One of the biggest inspirations from the underground, MAYKO, is back at it with his newest single, “SELF.” Continuing the themes presented in this year’s prior release, “YOU GOT IT,” this newest song is bigger-than-life; it’s momentous, and a tribute to the strength that is found within.
Given that it’s Mental Health Awareness month, we were excited to sit down and chat with MAYKO about what it takes to start over–to persevere–again and again, through all sorts of trials and tribulations. You will learn that giving up is not in the rising star’s vocabulary; this California-based producer is tenacity personified. He has grit, he has courage, and most of all, he has this incredible, unbreakable faith in himself that carries him through even the darkest times of his life. He also gives phenomenal advice on how to best take care of ourselves during tough times, and gives his thoughts on whether or not true art “is suffering”.
Buckle up, and enjoy.
The making of a star: MAYKO talks mental health, “SELF,” healing in the face of tragedy, and more.
Ambur Masen The Electric Hawk: Thanks for taking the time to sit down with us here at The Electric Hawk! Would you please take a moment to introduce yourself to our readers?
MAYKO: Hey! Thanks for having me! My name is Michael, and I produce multi-genre electronic music under the alias “MAYKO.” I’ve been producing music for almost a decade now. I was born and raised in San Diego and studied music composition at San Diego State University. I incorporate much of that knowledge into my music today.
AM: You just released “SELF,” which is one absolutely massive tune. It’s beautiful. Somehow, you were able to blend together a lot of different styles into one seamless journey. It’s almost like magic–at least to me, a mere non-producing writer [laughs]. Do you care to comment on your new single and what went into its creation? How does it demonstrate your commitment to making “music uninfluenced by anyone but [yourself]?”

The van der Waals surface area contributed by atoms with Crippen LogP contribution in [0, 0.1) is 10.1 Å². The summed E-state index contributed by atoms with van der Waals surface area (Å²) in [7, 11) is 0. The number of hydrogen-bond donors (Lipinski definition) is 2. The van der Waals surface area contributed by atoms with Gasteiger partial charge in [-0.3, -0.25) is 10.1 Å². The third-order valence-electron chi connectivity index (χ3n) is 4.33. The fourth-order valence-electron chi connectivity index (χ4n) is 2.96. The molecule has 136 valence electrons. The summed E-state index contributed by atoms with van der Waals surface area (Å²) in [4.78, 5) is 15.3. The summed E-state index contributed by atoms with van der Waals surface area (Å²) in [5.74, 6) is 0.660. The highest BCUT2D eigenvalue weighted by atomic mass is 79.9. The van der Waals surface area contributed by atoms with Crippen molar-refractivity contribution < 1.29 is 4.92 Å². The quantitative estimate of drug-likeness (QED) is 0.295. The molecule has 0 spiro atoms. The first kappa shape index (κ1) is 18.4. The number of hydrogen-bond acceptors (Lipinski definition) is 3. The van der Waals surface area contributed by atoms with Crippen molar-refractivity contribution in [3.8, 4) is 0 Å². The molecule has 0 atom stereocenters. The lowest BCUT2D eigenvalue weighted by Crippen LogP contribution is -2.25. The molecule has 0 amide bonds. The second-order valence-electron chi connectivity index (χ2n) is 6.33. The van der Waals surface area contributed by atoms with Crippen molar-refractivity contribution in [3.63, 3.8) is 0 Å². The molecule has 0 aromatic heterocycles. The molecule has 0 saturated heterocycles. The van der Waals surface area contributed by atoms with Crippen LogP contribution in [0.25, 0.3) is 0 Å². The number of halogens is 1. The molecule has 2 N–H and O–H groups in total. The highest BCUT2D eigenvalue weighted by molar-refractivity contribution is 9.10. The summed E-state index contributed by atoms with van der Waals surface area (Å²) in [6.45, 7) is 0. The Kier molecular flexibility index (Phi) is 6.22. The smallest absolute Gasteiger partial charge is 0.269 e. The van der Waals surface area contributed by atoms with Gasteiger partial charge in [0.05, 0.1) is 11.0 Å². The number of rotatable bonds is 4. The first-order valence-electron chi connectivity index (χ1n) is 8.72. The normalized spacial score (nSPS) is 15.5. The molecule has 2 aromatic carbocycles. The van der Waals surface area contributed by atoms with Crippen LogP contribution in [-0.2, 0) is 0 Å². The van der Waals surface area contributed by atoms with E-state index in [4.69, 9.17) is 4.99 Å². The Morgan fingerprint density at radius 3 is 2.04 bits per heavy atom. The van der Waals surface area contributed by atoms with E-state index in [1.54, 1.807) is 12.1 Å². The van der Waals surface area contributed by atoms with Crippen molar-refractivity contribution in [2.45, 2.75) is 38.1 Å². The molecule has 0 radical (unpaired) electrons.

MAYKO: Thank you so much! This new track is so special to me, and I’ve been so happy hearing how others have connected to it from an emotional standpoint.
I finally wanted to start incorporating much of the musical influences around me in San Diego. Being around so much great 120-140 music, I felt it was time to finally create something largely intertwined with that world. Some artists I drew inspiration from include Ross From Friends, Lapalux, Four Tet, Prospa, Stephan Bodzin and BRONSON.
On top of that, I also wanted to pay homage to my younger self. This is why I chose to incorporate many acoustic instruments, such as piano, electric guitar, and rock drums. The rock section in the middle is very reminiscent of M83 and The 1975. I was a huge indie-alt fan in high school and will continue to incorporate more of that in future tracks.
In terms of influence, I just want to stay true to myself. I want to only draw inspiration from my true feelings, what I truly gravitate towards. I will never be able to convince someone of a feeling I do not possess. Therefore, I will only create music inspired by “myself,” inspired by what truly inspires me. And that can be any combination. Nothing’s too crazy.
Stream “SELF” on Spotify:
AM: In terms of sound, “SELF” differs quite a bit from your previous release, “YOU GOT IT.” Content-wise, if I’m remembering correctly, “YOU GOT IT” was written during a pretty dark time in your life. You once referred to it as “a true timestamp within my healing process.” Since May is Mental Health Awareness Month, I was wondering if you would be open to talking a bit about your relationship with your mental health, and what your healing process looked like post-incident last year?